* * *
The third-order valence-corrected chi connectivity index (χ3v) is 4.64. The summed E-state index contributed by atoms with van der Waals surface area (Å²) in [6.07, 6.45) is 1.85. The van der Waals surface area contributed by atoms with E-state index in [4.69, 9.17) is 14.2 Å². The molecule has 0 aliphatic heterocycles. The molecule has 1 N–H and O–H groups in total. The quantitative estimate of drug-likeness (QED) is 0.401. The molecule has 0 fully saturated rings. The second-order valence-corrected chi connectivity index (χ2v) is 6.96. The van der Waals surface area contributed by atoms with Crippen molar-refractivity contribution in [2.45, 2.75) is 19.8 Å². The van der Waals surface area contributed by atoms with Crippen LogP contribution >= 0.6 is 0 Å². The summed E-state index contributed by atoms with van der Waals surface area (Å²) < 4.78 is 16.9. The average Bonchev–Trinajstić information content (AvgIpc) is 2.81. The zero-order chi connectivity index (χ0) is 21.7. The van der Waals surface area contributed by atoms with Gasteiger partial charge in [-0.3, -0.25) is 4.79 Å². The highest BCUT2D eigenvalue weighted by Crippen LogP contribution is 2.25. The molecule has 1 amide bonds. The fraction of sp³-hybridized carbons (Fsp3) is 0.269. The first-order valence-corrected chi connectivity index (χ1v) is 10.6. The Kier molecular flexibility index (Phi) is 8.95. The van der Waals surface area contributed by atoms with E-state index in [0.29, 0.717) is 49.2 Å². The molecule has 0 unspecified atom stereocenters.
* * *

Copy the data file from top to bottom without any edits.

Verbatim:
The third-order valence-corrected chi connectivity index (χ3v) is 4.64. The summed E-state index contributed by atoms with van der Waals surface area (Å²) in [6.07, 6.45) is 1.85. The van der Waals surface area contributed by atoms with E-state index in [4.69, 9.17) is 14.2 Å². The molecule has 0 aliphatic heterocycles. The molecule has 1 N–H and O–H groups in total. The quantitative estimate of drug-likeness (QED) is 0.401. The molecule has 0 fully saturated rings. The second-order valence-corrected chi connectivity index (χ2v) is 6.96. The van der Waals surface area contributed by atoms with Crippen molar-refractivity contribution in [2.45, 2.75) is 19.8 Å². The van der Waals surface area contributed by atoms with Crippen LogP contribution >= 0.6 is 0 Å². The summed E-state index contributed by atoms with van der Waals surface area (Å²) < 4.78 is 16.9. The average Bonchev–Trinajstić information content (AvgIpc) is 2.81. The zero-order chi connectivity index (χ0) is 21.7. The van der Waals surface area contributed by atoms with Gasteiger partial charge in [-0.3, -0.25) is 4.79 Å². The highest BCUT2D eigenvalue weighted by Crippen LogP contribution is 2.25. The molecule has 1 amide bonds. The fraction of sp³-hybridized carbons (Fsp3) is 0.269. The first-order valence-corrected chi connectivity index (χ1v) is 10.6. The Kier molecular flexibility index (Phi) is 8.95. The van der Waals surface area contributed by atoms with E-state index in [0.29, 0.717) is 49.2 Å². The molecule has 0 unspecified atom stereocenters.